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Korean War Remains To Be Repatriated

Updated:
WASHINGTON (AP) — In a ceremony timed to coincide with Veterans Day, American officials will travel to North Korea to accept 15 sets of remains believed to be U.S. soldiers killed in the Korean War, a senior Pentagon official said Thursday.

The ceremony Saturday in Pyongyang, the North Korean capital, will culminate a series of five joint U.S.-North Korean excavations at former battlefields this year that have yielded 65 sets of remains. That is the largest number recovered in North Korea in any year since the recovery work began in 1996.

Last year only 13 remains were found.

``This has been the most successful year yet,'' Robert Jones, head of the Pentagon office responsible for POWs and MIAs, said in an interview. He said a small group of Pentagon officials would fly to Pyongyang in an Air Force C-17 transport plane to receive the remains and take them to Hickam Air Force Base in Hawaii for examination by forensics experts at the Army's Central Identification Laboratory.

The Pentagon lists 8,100 U.S. servicemen as missing from the Korean War, although it believes that only about half that number could be recovered. About 1,200 remains are believed to be at former POW camps near the Yalu River on North Korea's northwestern border with China, and about 1,500 are thought to be in the vicinity of the Chongchon River, north of Pyongyang, which was the focus of this year's excavation effort.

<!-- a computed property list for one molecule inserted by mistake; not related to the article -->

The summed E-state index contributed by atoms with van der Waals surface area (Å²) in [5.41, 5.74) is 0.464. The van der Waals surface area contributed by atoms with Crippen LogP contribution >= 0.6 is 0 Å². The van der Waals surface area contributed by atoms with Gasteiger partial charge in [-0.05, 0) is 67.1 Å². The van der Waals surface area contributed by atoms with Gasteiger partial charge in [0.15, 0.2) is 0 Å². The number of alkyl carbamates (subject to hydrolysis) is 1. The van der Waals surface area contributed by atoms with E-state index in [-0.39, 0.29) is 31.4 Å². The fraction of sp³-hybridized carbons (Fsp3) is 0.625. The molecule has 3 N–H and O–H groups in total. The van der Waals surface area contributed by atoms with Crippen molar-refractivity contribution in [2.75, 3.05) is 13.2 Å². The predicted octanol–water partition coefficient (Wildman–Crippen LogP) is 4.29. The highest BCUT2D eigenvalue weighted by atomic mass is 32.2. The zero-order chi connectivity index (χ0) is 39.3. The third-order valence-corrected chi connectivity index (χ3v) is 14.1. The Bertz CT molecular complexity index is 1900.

Jones said the Pentagon hopes to obtain North Korea's permission to begin looking for remains in the Chosin Reservoir area, where about 1,000 remains of U.S. servicemen are believed to be recoverable.

``They know this is a high priority for us,'' Jones said.

The Chosin Reservoir holds special significance in the history of the Korean War. It was the scene of some of the most savage fighting of the war in late November and early December 1950 as tens of thousands of Chinese soldiers attacked elements of the 1st Marine Division and the Army's 7th Division. The Americans were forced to withdraw, leaving behind many dead who had been hurriedly buried in shallow graves.

At Saturday's repatriation ceremony in Pyongyang, U.S. officials will submit a written proposal for a meeting to be held in New York in December to discuss joint recovery operations for 2001, Jones said. The North Koreans have agreed to meet but the timing and location are yet to be decided, he said.

The U.S. government paid North Korea $2 million for its assistance in this year's excavation work.





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